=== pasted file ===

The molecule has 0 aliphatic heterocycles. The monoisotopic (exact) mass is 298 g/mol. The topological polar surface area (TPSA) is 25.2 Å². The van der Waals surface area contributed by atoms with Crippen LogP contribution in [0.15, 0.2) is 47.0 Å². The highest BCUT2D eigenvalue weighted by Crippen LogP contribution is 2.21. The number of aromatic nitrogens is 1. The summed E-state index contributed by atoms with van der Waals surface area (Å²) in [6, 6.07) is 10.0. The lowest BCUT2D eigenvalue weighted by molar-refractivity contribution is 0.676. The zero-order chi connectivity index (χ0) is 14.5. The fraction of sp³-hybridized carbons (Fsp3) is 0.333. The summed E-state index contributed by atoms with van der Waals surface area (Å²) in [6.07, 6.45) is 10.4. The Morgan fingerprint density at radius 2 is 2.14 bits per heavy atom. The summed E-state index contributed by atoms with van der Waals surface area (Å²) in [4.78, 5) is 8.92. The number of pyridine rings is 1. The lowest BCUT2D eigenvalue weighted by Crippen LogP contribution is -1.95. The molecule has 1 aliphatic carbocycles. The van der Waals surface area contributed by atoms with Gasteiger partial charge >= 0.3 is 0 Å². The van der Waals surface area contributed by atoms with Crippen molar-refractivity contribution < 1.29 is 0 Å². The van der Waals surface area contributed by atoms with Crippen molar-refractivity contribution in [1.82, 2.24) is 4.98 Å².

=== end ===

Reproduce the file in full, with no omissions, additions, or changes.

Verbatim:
The molecule has 0 aliphatic heterocycles. The monoisotopic (exact) mass is 298 g/mol. The topological polar surface area (TPSA) is 25.2 Å². The van der Waals surface area contributed by atoms with Crippen LogP contribution in [0.15, 0.2) is 47.0 Å². The highest BCUT2D eigenvalue weighted by Crippen LogP contribution is 2.21. The number of aromatic nitrogens is 1. The summed E-state index contributed by atoms with van der Waals surface area (Å²) in [6, 6.07) is 10.0. The lowest BCUT2D eigenvalue weighted by molar-refractivity contribution is 0.676. The zero-order chi connectivity index (χ0) is 14.5. The fraction of sp³-hybridized carbons (Fsp3) is 0.333. The summed E-state index contributed by atoms with van der Waals surface area (Å²) in [6.07, 6.45) is 10.4. The Morgan fingerprint density at radius 2 is 2.14 bits per heavy atom. The summed E-state index contributed by atoms with van der Waals surface area (Å²) in [4.78, 5) is 8.92. The number of pyridine rings is 1. The lowest BCUT2D eigenvalue weighted by Crippen LogP contribution is -1.95. The molecule has 1 aliphatic carbocycles. The van der Waals surface area contributed by atoms with Gasteiger partial charge >= 0.3 is 0 Å². The van der Waals surface area contributed by atoms with Crippen molar-refractivity contribution < 1.29 is 0 Å². The van der Waals surface area contributed by atoms with Crippen molar-refractivity contribution in [1.82, 2.24) is 4.98 Å².